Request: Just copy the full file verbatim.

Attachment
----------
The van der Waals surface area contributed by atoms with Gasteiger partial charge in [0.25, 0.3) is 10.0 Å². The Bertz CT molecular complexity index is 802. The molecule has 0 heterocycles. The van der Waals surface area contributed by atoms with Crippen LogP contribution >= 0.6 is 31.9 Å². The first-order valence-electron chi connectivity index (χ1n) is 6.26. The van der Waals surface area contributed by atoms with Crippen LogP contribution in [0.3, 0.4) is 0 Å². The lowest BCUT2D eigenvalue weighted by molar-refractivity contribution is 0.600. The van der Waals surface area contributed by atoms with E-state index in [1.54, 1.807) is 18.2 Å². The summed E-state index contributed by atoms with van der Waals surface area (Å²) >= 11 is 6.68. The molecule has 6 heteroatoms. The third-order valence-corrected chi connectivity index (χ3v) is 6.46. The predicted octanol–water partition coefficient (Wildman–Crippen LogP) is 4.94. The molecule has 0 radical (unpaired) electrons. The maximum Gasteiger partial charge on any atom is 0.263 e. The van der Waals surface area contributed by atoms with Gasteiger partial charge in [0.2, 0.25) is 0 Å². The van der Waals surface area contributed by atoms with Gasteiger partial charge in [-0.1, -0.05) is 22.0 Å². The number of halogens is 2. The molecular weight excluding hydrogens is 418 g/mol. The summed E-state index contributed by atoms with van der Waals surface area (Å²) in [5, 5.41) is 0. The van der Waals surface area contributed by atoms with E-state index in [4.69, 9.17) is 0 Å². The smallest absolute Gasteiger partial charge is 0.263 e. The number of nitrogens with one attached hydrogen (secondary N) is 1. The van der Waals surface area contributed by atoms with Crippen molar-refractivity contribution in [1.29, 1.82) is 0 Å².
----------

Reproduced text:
The van der Waals surface area contributed by atoms with Gasteiger partial charge in [0.25, 0.3) is 10.0 Å². The Bertz CT molecular complexity index is 802. The molecule has 0 heterocycles. The van der Waals surface area contributed by atoms with Crippen LogP contribution >= 0.6 is 31.9 Å². The first-order valence-electron chi connectivity index (χ1n) is 6.26. The van der Waals surface area contributed by atoms with Crippen LogP contribution in [0.3, 0.4) is 0 Å². The lowest BCUT2D eigenvalue weighted by molar-refractivity contribution is 0.600. The van der Waals surface area contributed by atoms with E-state index in [1.54, 1.807) is 18.2 Å². The summed E-state index contributed by atoms with van der Waals surface area (Å²) >= 11 is 6.68. The molecule has 6 heteroatoms. The third-order valence-corrected chi connectivity index (χ3v) is 6.46. The predicted octanol–water partition coefficient (Wildman–Crippen LogP) is 4.94. The molecule has 0 radical (unpaired) electrons. The maximum Gasteiger partial charge on any atom is 0.263 e. The van der Waals surface area contributed by atoms with Gasteiger partial charge in [0.2, 0.25) is 0 Å². The van der Waals surface area contributed by atoms with Gasteiger partial charge in [-0.1, -0.05) is 22.0 Å². The number of halogens is 2. The molecular weight excluding hydrogens is 418 g/mol. The summed E-state index contributed by atoms with van der Waals surface area (Å²) in [5, 5.41) is 0. The van der Waals surface area contributed by atoms with E-state index in [4.69, 9.17) is 0 Å². The smallest absolute Gasteiger partial charge is 0.263 e. The number of nitrogens with one attached hydrogen (secondary N) is 1. The van der Waals surface area contributed by atoms with Crippen molar-refractivity contribution in [1.29, 1.82) is 0 Å².